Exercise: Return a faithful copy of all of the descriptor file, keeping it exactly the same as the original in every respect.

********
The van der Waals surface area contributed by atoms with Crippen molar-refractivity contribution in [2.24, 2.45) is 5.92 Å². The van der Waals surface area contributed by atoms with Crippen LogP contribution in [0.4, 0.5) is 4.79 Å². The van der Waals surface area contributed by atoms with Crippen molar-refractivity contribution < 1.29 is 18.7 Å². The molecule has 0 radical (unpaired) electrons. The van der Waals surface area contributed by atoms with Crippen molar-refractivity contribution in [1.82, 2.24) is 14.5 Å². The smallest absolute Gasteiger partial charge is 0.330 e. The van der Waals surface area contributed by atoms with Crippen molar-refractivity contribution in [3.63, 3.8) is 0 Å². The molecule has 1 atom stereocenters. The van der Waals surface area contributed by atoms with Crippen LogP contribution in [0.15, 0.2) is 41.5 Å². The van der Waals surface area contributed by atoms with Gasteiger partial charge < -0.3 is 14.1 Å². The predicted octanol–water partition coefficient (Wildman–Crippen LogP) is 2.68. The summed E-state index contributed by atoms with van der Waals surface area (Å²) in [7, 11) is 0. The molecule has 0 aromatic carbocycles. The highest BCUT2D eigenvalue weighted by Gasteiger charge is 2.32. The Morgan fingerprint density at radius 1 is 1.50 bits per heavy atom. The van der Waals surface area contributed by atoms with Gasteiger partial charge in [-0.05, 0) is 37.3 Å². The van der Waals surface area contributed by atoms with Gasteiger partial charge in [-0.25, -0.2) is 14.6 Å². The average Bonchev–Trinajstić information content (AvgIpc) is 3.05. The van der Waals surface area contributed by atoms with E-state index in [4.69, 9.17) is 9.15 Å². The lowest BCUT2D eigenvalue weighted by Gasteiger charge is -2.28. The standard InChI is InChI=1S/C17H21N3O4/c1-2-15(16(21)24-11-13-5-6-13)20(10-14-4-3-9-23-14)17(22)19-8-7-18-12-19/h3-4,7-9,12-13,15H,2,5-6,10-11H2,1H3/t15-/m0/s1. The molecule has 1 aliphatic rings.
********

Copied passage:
The van der Waals surface area contributed by atoms with Crippen molar-refractivity contribution in [2.24, 2.45) is 5.92 Å². The van der Waals surface area contributed by atoms with Crippen LogP contribution in [0.4, 0.5) is 4.79 Å². The van der Waals surface area contributed by atoms with Crippen molar-refractivity contribution < 1.29 is 18.7 Å². The molecule has 0 radical (unpaired) electrons. The van der Waals surface area contributed by atoms with Crippen molar-refractivity contribution in [1.82, 2.24) is 14.5 Å². The smallest absolute Gasteiger partial charge is 0.330 e. The van der Waals surface area contributed by atoms with Crippen molar-refractivity contribution in [3.63, 3.8) is 0 Å². The molecule has 1 atom stereocenters. The van der Waals surface area contributed by atoms with Crippen LogP contribution in [0.15, 0.2) is 41.5 Å². The van der Waals surface area contributed by atoms with Gasteiger partial charge < -0.3 is 14.1 Å². The predicted octanol–water partition coefficient (Wildman–Crippen LogP) is 2.68. The summed E-state index contributed by atoms with van der Waals surface area (Å²) in [7, 11) is 0. The molecule has 0 aromatic carbocycles. The highest BCUT2D eigenvalue weighted by Gasteiger charge is 2.32. The Morgan fingerprint density at radius 1 is 1.50 bits per heavy atom. The van der Waals surface area contributed by atoms with Gasteiger partial charge in [-0.05, 0) is 37.3 Å². The van der Waals surface area contributed by atoms with Gasteiger partial charge in [-0.25, -0.2) is 14.6 Å². The average Bonchev–Trinajstić information content (AvgIpc) is 3.05. The van der Waals surface area contributed by atoms with E-state index in [4.69, 9.17) is 9.15 Å². The lowest BCUT2D eigenvalue weighted by Gasteiger charge is -2.28. The standard InChI is InChI=1S/C17H21N3O4/c1-2-15(16(21)24-11-13-5-6-13)20(10-14-4-3-9-23-14)17(22)19-8-7-18-12-19/h3-4,7-9,12-13,15H,2,5-6,10-11H2,1H3/t15-/m0/s1. The molecule has 1 aliphatic rings.